Tunnel Buzz17 August 2016
So the referendum came and went, and the UK looks set to leave the European Union. Emotions are high and column inches long when it comes to the topic so I won’t add my refl ections on the politics or economics of the situation here.
Instead, I will look at the most tangible link between Britain and the continent: the Channel Tunnel. Owner and operator of the link, Eurotunnel, has released a statement in light of the vote to reassure interested parties that it considers its future is still positive as a “motor for development in the UK and continental Europe”. It expects to be unaffected by the referendum result and gives the following reasons:
- The Channel Tunnel was established under the Treaty of Canterbury signed 30 years ago by the British and French governments [not an EU treaty]
- The United Kingdom has never been part of the Schengen [EU free movement] area; people and goods travelling through the Channel Tunnel will remain subject to current border control procedures
- A reduction in the value of GBP would reduce the amount of the Group’s debt in that currency would increase costs for maritime competitors and would support British exports, which would compensate for any potential negative effects.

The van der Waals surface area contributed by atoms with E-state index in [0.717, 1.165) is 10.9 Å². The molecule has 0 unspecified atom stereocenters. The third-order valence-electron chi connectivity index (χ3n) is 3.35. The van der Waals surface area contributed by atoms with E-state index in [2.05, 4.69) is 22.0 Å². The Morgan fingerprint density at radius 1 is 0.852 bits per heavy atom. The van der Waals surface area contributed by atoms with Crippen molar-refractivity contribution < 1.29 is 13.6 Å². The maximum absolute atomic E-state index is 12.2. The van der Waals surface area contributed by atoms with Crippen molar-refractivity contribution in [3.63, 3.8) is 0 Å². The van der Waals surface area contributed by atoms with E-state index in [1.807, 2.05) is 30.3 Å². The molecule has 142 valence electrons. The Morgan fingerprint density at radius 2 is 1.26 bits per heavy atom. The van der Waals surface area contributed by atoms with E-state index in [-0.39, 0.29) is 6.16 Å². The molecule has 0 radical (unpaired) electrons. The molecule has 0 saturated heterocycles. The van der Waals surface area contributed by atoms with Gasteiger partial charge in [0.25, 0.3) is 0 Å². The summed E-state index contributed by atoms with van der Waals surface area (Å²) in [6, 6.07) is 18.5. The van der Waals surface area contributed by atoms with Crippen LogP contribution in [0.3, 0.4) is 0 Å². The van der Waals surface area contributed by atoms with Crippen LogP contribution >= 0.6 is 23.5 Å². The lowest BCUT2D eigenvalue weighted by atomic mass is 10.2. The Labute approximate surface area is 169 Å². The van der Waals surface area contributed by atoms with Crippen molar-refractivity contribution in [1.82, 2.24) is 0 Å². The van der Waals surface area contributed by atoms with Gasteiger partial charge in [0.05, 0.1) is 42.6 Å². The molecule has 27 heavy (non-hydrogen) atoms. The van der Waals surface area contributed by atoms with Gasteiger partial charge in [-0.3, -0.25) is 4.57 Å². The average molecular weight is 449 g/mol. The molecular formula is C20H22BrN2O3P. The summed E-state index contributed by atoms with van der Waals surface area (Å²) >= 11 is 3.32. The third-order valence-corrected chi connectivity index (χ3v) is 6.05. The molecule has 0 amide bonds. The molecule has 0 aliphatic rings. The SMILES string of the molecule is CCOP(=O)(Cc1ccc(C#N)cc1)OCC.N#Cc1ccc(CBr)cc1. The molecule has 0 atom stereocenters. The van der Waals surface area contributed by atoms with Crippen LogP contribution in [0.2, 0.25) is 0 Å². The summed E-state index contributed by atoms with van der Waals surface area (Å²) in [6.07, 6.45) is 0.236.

- The Channel Tunnel is an important element in the supply chain between the UK and continental Europe.
- The Channel Tunnel provides a “unique level of speed, ease, and security" to the 21 million tourists and business travellers who use it each year.
Eurotunnel has expressed fears of a potential rush of migrants trying to pass illegally from France to the UK. Such crossings pose an enormous risk to the lives of migrants, as well as potential risks to passengers, services and damage to equipment.
The rationale is that a post-EU Britain could become excessively isolationist, able to act as it sees fi t to keep migrants out of the country. This could potentially, Eurotunnel believes, cause large-scale, frequent attempts on the border before Brexit becomes reality.
According to reports from the BBC and the Independent, Eurotunnel’s response has been to increase security, with 500 additional cameras, fences with motion sensors, and now drones equipped with thermal imaging cameras all being used to police the French side of the tunnel. The company does not wish to see another checkpoint at the British portal.
Whether the local French authorities in Calais will tolerate the ongoing migrant disruption is another matter for Eurotunnel to contend with